Thus, identity is one factor that allows Kenyan politicians to transcend economic differences with their voters. The more acute the income differences between politicians and their voters, the higher will be the tendency of the elite to rely on other issues such as identity to secure a following.

By appealing to a common identity, a rich political class is able to create a common platform with poor voters on a shared heritage, ethnicity and culture. The income gap between a rich political class and an impoverished voting population in Kenya provides an important slice to the explanation for high levels of ethnic polarisation in that country.

This factor is very pronounced in the politics of the Republican Party in the United States. There, the rich white class commands the loyalty of poor white voters. To win this loyalty, the leaders of the Republican Party appeal to “traditional values” of anti-abortion, anti-gay rights, Christianity, and patriotism. However, “traditional values” is also sometimes a code word for white supremacy.

Here, poor whites that may feel alienated from the affluence of their kin are given a psychological feeling of importance. By appealing to their sense of racial superiority, the corporate barons of the Republican Party are able to build a common cause with poor whites against those from other races, especially black people, with whom they share a common economic predicament.

These dynamics are also to be found in Kenya as well. Of course there are differences over policy among Kenya’s political class. But these differences are in degree or detail. Overall, the political class in Kenya possesses wealth and money and therefore a shared interest in the existing regime of property rights and the political institutions and public policies that undergird this structure.

Since most of this wealth is derived from controlling the state, the political class in Kenya may be united around money but is divided around power. Who gets power has powerful implications on who makes money. The contest for power, therefore, tends to obscure the economic unity of this class by highlighting their ethnic differences. Electoral competition in Kenya therefore tends to get politically charged around the issue of identity.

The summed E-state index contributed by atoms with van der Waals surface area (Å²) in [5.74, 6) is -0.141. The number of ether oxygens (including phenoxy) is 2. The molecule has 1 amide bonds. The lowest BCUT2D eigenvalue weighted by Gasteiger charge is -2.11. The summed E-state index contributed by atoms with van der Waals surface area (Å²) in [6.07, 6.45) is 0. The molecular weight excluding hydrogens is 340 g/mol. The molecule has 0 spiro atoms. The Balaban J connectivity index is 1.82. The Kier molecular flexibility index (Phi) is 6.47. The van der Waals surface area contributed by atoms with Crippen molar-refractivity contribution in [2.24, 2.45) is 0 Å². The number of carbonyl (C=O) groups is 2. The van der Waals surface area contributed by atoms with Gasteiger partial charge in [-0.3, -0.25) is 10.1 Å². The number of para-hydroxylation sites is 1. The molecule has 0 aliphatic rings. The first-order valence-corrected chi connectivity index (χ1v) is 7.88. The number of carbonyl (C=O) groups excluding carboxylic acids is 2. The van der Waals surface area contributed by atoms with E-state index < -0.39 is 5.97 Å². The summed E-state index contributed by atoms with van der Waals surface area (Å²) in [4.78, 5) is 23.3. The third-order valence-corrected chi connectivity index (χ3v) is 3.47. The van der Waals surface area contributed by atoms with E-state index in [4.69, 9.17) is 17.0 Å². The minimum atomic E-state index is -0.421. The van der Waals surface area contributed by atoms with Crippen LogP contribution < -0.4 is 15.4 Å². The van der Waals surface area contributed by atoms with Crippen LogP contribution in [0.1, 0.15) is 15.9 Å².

However, the distribution of the population makes it difficult for any one ethnic group to win elections on its own. The largest ethnic group, the Kikuyu, constitute only 22 percent of the population. The second largest, the Luhya, are only 14 percent. Therefore, no one can rely on their ethnic group and win a national election. To overcome this handicap, politicians in Kenya have to form alliances with others from different ethnic groups.

These alliances are sometimes built around the economic interests of their constituents. Sometimes they are not. However, depending on how leaders at the top structure the coalition, even when they have not solved the underlying economic or land disputes, ordinary voters in Kenya tend to side with their leaders.

As seen in the recent election, over 90 percent of Luos voted for Odinga. Over 90 percent of Kalenjin, who had voted Raila by a similar margin in 2007 changed sides and voted for Uhuru. This is because Uhuru, a Kikuyu, allied with William Ruto, a Kalenjin and perhaps the most influential politician in the rift valley.

Equally, the Kikuyu overwhelmingly voted Uhuru, a factor that may explain why with a small addition of votes from a few other communities, the Jubilee coalition won. Raila’s Luo allied with the Kamba and other coastal groups. Regardless of the underlying principles of the CORD coalition, it was unable to rally sufficient numbers of ethnic block votes to stop the Jubilee train.

The tendency of Kenyans to vote in ethnic blocks explains why the democratic process in that country tends to sustain elite privilege even at the expense of public policies that are supposed to serve the ordinary citizen.

For example, Kenya’s 2012/13 budget is in excess of US$ 16 billion for a population of only 40 million. This equals to per capita expenditure of US$400 per person. Compare this with Uganda whose expenditure per capita is US$ 114 or Rwanda at US$118. There is little in Kenya’s public goods and services, compared to Uganda and Rwanda, to show for this high level of public expenditure. Instead, at a basic salary of US$ 13,500 per month, an MP in Kenya earns more than twice what an MP in France earns (US$6,400) – a country whose GDP is almost 80 times larger.